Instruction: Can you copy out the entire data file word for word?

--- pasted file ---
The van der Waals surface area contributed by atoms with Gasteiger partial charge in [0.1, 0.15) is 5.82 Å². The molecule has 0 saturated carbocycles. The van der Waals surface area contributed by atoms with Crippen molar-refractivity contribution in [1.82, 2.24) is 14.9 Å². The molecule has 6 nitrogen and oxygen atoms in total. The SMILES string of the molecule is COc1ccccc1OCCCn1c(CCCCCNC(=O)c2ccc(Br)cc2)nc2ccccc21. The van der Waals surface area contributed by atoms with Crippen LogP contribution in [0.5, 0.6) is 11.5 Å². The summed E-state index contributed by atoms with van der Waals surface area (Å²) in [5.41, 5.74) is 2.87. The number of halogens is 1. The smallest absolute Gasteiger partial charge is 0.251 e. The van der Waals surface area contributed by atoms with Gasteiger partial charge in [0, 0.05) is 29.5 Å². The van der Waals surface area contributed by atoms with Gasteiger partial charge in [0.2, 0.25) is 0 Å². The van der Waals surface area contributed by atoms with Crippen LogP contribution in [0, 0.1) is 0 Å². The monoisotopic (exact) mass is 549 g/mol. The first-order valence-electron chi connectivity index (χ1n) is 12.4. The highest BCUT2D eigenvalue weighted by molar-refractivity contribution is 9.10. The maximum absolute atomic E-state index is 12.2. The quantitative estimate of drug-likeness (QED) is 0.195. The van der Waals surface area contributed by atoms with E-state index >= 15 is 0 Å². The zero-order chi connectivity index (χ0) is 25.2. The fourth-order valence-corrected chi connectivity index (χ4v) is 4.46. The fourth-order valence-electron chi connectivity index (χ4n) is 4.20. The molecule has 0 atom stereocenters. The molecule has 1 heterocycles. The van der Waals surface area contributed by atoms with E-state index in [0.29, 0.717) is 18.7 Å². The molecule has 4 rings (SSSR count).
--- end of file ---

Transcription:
The van der Waals surface area contributed by atoms with Gasteiger partial charge in [0.1, 0.15) is 5.82 Å². The molecule has 0 saturated carbocycles. The van der Waals surface area contributed by atoms with Crippen molar-refractivity contribution in [1.82, 2.24) is 14.9 Å². The molecule has 6 nitrogen and oxygen atoms in total. The SMILES string of the molecule is COc1ccccc1OCCCn1c(CCCCCNC(=O)c2ccc(Br)cc2)nc2ccccc21. The van der Waals surface area contributed by atoms with Crippen LogP contribution in [0.5, 0.6) is 11.5 Å². The summed E-state index contributed by atoms with van der Waals surface area (Å²) in [5.41, 5.74) is 2.87. The number of halogens is 1. The smallest absolute Gasteiger partial charge is 0.251 e. The van der Waals surface area contributed by atoms with Gasteiger partial charge in [0, 0.05) is 29.5 Å². The van der Waals surface area contributed by atoms with Gasteiger partial charge in [0.2, 0.25) is 0 Å². The van der Waals surface area contributed by atoms with Crippen LogP contribution in [0, 0.1) is 0 Å². The monoisotopic (exact) mass is 549 g/mol. The first-order valence-electron chi connectivity index (χ1n) is 12.4. The highest BCUT2D eigenvalue weighted by molar-refractivity contribution is 9.10. The maximum absolute atomic E-state index is 12.2. The quantitative estimate of drug-likeness (QED) is 0.195. The van der Waals surface area contributed by atoms with E-state index >= 15 is 0 Å². The zero-order chi connectivity index (χ0) is 25.2. The fourth-order valence-corrected chi connectivity index (χ4v) is 4.46. The fourth-order valence-electron chi connectivity index (χ4n) is 4.20. The molecule has 0 atom stereocenters. The molecule has 1 heterocycles. The van der Waals surface area contributed by atoms with E-state index in [0.29, 0.717) is 18.7 Å². The molecule has 4 rings (SSSR count).